Photographer Credits: Ash Snap ‘Em
Completed: May 2018
Hours Spent: Approximately 10
Debuted: A-Kon 2018
Why This Costume: This was the main build my cosplay group, Cosmic Coterie, voted on making this year. We wanted to focus on a build that was relatively simple, since all of us had major life commitments to handle this year.
Our first priority in making these was ensuring that we were respectful to Japanese culture in the creation of these builds, so we spent a lot of time and energy making sure we were accurate to artbook designs of the inner senshi and following appropriate yukata-wearing protocol. The incredible Victoria Bane spearheaded this research. You can find our full notes here!
- Geta (shoes): Kimono Yukata Market Sakura
- Obi (belt): eBay
- Obidome (charm that can be attached to the obijime): Ichiroya
- Obijime (decorative cord that wraps around obi): Ichiroya
- Kitsuke pieces: Rakuten Global Market
- Fabric: Ichiroya
- Hair accessories: Daiso
Super Helpful Tutorials:
- Traditional yukata making: http://www-personal.umich.edu/~weyrbrat/Japan/yukata/
- Simplified yukata construction: https://www.youtube.com/watch?v=LOoS7dMHMmg&t=57s
- Hanjuban tutorial: http://kimonodecheapau.web.fc2.com/hajimenienglish.htm
- Susoyoke tutorial: http://bebetaian.blogspot.com/2010/12/how-to-make-susoyoke-under-juban-skirt.html
- Kitsuke tutorial: https://readysetkimono.com/2015/01/03/kitsuke-juban-and-padding/
Make sure to check out Cosmic Coterie for more helpful tutorials and information!
How I Made it:
WIP and materials photos
Yukata are honestly amazing beginner sewing projects. Creating a modern yukata is more or less sewing a series of rectangles with a few moderately tricky bits. However, if you prefer to work with a pre-made pattern, Simplicity and McCalls have you covered.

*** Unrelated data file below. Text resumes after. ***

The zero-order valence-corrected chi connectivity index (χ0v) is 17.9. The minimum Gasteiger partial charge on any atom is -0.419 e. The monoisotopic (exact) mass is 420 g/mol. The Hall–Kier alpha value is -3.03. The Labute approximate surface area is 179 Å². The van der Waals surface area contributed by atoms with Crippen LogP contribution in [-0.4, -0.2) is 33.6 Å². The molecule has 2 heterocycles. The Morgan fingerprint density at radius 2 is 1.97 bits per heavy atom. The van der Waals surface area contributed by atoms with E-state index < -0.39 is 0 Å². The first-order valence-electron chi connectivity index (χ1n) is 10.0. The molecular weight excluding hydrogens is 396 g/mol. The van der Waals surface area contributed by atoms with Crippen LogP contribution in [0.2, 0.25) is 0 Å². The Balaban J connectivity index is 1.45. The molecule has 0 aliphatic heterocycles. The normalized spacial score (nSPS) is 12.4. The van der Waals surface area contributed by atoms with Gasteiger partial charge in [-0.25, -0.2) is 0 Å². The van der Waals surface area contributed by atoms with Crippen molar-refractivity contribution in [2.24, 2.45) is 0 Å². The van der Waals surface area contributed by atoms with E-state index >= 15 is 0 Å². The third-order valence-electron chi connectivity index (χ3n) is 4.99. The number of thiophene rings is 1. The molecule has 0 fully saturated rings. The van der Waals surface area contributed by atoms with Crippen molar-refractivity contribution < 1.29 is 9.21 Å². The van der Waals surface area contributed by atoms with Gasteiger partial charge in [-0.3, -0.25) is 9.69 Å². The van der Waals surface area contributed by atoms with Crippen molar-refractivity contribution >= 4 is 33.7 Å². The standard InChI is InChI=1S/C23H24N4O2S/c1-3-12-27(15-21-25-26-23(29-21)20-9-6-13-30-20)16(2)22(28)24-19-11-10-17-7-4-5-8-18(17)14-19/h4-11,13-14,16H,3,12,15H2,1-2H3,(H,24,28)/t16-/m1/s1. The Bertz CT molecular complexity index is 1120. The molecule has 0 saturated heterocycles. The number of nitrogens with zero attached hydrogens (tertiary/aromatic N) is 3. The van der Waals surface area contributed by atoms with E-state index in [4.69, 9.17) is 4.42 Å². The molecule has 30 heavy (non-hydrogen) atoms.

I primarily worked with the simplified yukata tutorial linked above, occasionally referring to the more traditional tutorial for measurement guides. My biggest issue with making the yukata was my height; the first tutorial is written for a traditional yukata, which assumes a height of 5’2″ – the average height of a Japanese woman. Even checking the alterations for men’s yukatas still the measurements way too short for my height of 5’10”. This lead to a lot of headache in my construction (not to mention some expensive material waste), but once I finally figured out the appropriate lengths to cut, all of the pieces came together more or less in a day.
Regarding materials waste, if you are very tall (see: over 5’7-8″-ish), you’ll need to either purchase Western-style fabric or get an extra long yukata bolt. I didn’t realize when I purchased my first fabric (which I loved, sob) that there wouldn’t be enough fabric on the bolt to create a full yukata. Even with an extra long one, I still barely squeaked out enough fabric, but I didn’t have enough leftover to make the extra collar or a matching bag. Sob. I’ll just have to find some coordinating fabric to make extra accessories!
Thoughts on this build:
Honestly, I had a lot more fun working on this project than I expected. I was kind of dreading pumping out two full new costumes for A-Kon while also working on commissions and my contest build, but this came together super fast once I figured out the proper lengths of everything.
The extra accessories are also super adorable! We really lucked out on several pieces, especially the hair accessories and the obijime. I can’t wait to wear these again!